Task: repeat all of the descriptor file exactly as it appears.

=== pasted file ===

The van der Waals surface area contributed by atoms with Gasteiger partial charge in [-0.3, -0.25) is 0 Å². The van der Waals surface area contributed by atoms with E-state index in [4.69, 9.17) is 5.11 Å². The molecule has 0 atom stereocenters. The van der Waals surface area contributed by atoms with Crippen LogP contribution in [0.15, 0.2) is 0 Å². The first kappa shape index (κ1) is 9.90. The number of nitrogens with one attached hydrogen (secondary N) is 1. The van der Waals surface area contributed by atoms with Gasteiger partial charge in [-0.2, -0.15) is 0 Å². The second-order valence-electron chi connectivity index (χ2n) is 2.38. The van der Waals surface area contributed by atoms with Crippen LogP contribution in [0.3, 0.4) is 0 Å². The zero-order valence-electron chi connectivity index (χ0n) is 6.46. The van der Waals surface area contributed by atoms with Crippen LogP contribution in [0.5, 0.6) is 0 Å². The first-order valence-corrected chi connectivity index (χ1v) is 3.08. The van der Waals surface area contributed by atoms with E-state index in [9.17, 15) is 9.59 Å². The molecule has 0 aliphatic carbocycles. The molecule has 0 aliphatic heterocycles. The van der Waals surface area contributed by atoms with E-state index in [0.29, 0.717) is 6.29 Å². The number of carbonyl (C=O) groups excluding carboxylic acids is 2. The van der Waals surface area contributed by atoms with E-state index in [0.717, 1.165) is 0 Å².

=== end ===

The van der Waals surface area contributed by atoms with Gasteiger partial charge in [-0.3, -0.25) is 0 Å². The van der Waals surface area contributed by atoms with E-state index in [4.69, 9.17) is 5.11 Å². The molecule has 0 atom stereocenters. The van der Waals surface area contributed by atoms with Crippen LogP contribution in [0.15, 0.2) is 0 Å². The first kappa shape index (κ1) is 9.90. The number of nitrogens with one attached hydrogen (secondary N) is 1. The van der Waals surface area contributed by atoms with Gasteiger partial charge in [-0.2, -0.15) is 0 Å². The second-order valence-electron chi connectivity index (χ2n) is 2.38. The van der Waals surface area contributed by atoms with Crippen LogP contribution in [0.3, 0.4) is 0 Å². The zero-order valence-electron chi connectivity index (χ0n) is 6.46. The van der Waals surface area contributed by atoms with Crippen LogP contribution in [0.5, 0.6) is 0 Å². The first-order valence-corrected chi connectivity index (χ1v) is 3.08. The van der Waals surface area contributed by atoms with E-state index in [9.17, 15) is 9.59 Å². The molecule has 0 aliphatic carbocycles. The molecule has 0 aliphatic heterocycles. The van der Waals surface area contributed by atoms with E-state index in [0.29, 0.717) is 6.29 Å². The number of carbonyl (C=O) groups excluding carboxylic acids is 2. The van der Waals surface area contributed by atoms with E-state index in [0.717, 1.165) is 0 Å².